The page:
I could list more examples of progress, but we have a long way to go. The danger is that success will breed complacency.
Public concern about the disconnect between children and nature could become just another passing fad. But with your help, we believe that the movement will grow into true cultural change.
The historic disconnect between children and nature is particularly poignant to those of us in the boomer generation. As the last generation to recall a time when it was considered normal and expected for children to run and play in fields and woods, we have a special responsibility. How long will it be before that memory, that knowledge, disappears? It doesn’t have to. If we can reconnect just 20 percent of the parents and children to nature, we believe we’ll reach a tipping point, and the movement will become self-sustaining. Children, families, and the Earth itself will benefit.
As Cheryl Charles, president of the Children & Nature Network, says, “This is a transformative time in the children and nature movement.” Here’s why C&NN deserves your support:
• C&NN is the only organization to focus solely on building a national and international movement to reconnect children to nature.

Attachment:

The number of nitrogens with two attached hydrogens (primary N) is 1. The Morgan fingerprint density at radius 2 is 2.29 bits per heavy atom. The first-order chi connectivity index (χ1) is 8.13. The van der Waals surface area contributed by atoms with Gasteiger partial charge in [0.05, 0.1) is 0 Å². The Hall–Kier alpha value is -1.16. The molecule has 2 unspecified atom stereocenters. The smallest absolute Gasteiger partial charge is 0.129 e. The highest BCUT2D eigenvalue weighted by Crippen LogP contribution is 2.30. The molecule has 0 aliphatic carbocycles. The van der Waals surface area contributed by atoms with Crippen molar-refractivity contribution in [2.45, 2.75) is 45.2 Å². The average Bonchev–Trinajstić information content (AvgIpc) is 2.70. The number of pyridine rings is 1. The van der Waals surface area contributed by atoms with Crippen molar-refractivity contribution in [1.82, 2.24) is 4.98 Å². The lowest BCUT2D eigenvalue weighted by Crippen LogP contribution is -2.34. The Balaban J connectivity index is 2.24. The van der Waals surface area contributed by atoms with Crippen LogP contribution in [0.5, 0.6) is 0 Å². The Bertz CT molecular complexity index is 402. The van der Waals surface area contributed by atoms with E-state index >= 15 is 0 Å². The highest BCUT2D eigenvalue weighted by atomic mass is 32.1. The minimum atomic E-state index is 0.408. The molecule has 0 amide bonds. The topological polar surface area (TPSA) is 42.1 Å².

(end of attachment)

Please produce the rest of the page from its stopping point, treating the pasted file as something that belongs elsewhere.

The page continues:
• C&NN is the best source of research abstracts, connected to the original sources, on the nature deficit and the benefits of nature to children, available free to anyone in the world.
• C&NN is building a network of tens of thousands of volunteers, young and old. In national and regional gatherings, C&NN brings the leaders of the movement together, face to face, where they share ideas and resources.
• C&NN is creating free tools for parents and professionals, to help them build stronger families and communities — and to build the movement.
We believe C&NN is the mortar of the children and nature movement. So, as 2011 approaches, please support the good organizations growing the movement, and consider sending a donation to the Children & Nature Network. Big dreams win.
Richard Louv is chairman of the Children and Nature Network. He is the author of “Last Child in the Woods: Saving Our Children from Nature-Deficit Disorder.”